Jump Main Menu. Go directly to the main content (Acces key S)

We use our own and third-party cookies to improve our services. If you continue to browse, we will assume that you consent to their use. You can obtain further information, or learn how to change the settings, in our cookies policy.

The Princess of Asturias Foundation

Sección de idiomas

Fin de la sección de idiomas


Sección de utilidades

Fin de la sección de utilidades

Start of Secondary Menu End of Secondary Menu


Start of main content

Indro Montanelli and Julián Marías Aguilera

Prince of Asturias Award for Communication and Humanities 1996

Speech by Mr. Julián Marías.

Your Majesty, Your Highness,

To receive the Prince of Asturias Award for Communication and Humanities is an extraordinary honour for me, the true value of which I gratefully acknowledge. Perhaps the only justification for this award is that of having devoted so much of my life –of my already long life– to studying these disciplines. I cannot but recall that, back in 1948, Ortega founded the Institute of Humanities, organized, it was said, by José Ortega y Gasset and Julián Marías, two foolish men who had nothing to lose. Shortly after his death, from 1960 to 1969, I ran a seminar on the Humanities in which my closest collaborators were Enrique Lafuente Ferrari, Pedro Laín Entralgo, Rafael Lapesa, José Luis Aranguren, Melchor Fernández Almagro. The younger collaborators that worked with us included those who are now illustrious; Gonzalo Anes, Helio Carpintero, Miguel Martínez Cuadrado, Eduardo Martínez de Pisón, Carmen Martín Gaite, Francisco Aguilar Piñal and José María López Piñero presently come to mind, as well as a few more who are also worthy of being recalled and who today occupy key positions in intellectual disciplines in Spain.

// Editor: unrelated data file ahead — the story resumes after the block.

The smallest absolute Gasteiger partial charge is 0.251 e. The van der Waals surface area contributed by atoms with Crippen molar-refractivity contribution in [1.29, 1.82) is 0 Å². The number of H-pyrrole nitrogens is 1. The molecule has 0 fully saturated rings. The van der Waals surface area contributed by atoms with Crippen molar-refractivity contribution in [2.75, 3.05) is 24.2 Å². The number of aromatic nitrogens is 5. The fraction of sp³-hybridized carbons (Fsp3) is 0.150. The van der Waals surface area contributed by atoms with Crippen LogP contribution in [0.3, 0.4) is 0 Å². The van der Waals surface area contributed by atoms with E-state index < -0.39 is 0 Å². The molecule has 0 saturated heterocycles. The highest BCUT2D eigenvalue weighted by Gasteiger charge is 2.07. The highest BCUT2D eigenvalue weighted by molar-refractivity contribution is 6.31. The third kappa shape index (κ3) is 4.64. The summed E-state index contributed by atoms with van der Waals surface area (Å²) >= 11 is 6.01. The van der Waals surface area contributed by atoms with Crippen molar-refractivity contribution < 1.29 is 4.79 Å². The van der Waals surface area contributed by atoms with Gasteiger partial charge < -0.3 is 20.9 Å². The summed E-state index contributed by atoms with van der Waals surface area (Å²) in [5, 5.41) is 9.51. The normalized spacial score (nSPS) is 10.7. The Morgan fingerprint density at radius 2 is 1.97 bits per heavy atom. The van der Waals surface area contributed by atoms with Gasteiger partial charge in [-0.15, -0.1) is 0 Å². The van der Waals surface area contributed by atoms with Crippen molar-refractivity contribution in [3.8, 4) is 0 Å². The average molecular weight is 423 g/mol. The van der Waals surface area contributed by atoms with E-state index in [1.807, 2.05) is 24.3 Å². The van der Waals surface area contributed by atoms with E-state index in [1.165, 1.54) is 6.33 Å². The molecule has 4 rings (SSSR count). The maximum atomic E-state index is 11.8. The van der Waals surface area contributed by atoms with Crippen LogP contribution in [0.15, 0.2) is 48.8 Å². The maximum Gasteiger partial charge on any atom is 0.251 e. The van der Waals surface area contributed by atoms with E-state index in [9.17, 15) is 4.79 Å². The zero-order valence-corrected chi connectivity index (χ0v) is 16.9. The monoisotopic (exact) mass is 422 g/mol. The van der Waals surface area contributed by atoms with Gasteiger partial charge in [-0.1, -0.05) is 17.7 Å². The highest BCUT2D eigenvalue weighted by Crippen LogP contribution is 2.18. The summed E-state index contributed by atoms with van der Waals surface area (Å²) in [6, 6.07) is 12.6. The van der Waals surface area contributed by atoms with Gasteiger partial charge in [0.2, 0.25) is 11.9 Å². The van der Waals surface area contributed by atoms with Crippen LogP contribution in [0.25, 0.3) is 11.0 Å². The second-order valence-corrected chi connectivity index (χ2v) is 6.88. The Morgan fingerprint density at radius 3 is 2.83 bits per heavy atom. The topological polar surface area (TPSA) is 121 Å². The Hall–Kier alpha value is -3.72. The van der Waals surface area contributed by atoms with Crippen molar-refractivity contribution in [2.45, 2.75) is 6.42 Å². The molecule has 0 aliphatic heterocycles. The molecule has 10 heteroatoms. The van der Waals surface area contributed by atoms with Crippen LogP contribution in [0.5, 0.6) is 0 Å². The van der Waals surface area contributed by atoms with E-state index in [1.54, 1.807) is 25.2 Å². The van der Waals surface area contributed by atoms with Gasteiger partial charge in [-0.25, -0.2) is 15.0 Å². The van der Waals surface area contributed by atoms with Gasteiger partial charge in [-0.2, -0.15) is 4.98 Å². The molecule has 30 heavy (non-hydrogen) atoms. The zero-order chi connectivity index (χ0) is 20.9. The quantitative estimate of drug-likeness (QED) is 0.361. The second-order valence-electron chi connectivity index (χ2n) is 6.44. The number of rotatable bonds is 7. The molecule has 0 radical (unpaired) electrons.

I believe that the Humanities have been somewhat neglected in our time; there is beginning to be a certain awareness of this fact and it is very grave that this is happening at the present time. Humanities are the sciences of what is human. They are not just the classical languages in which our roots lie. They are Philosophy, History, Literature, the grand interpretation of human reality, the precise organ of its imaginative representation, of the relations between people and most especially of the relation between man and woman. They are precisely these disciplines, which, together with the Natural disciplines, compose what Dilthey called the intellectual globe. They are the other half of the intellectual globe.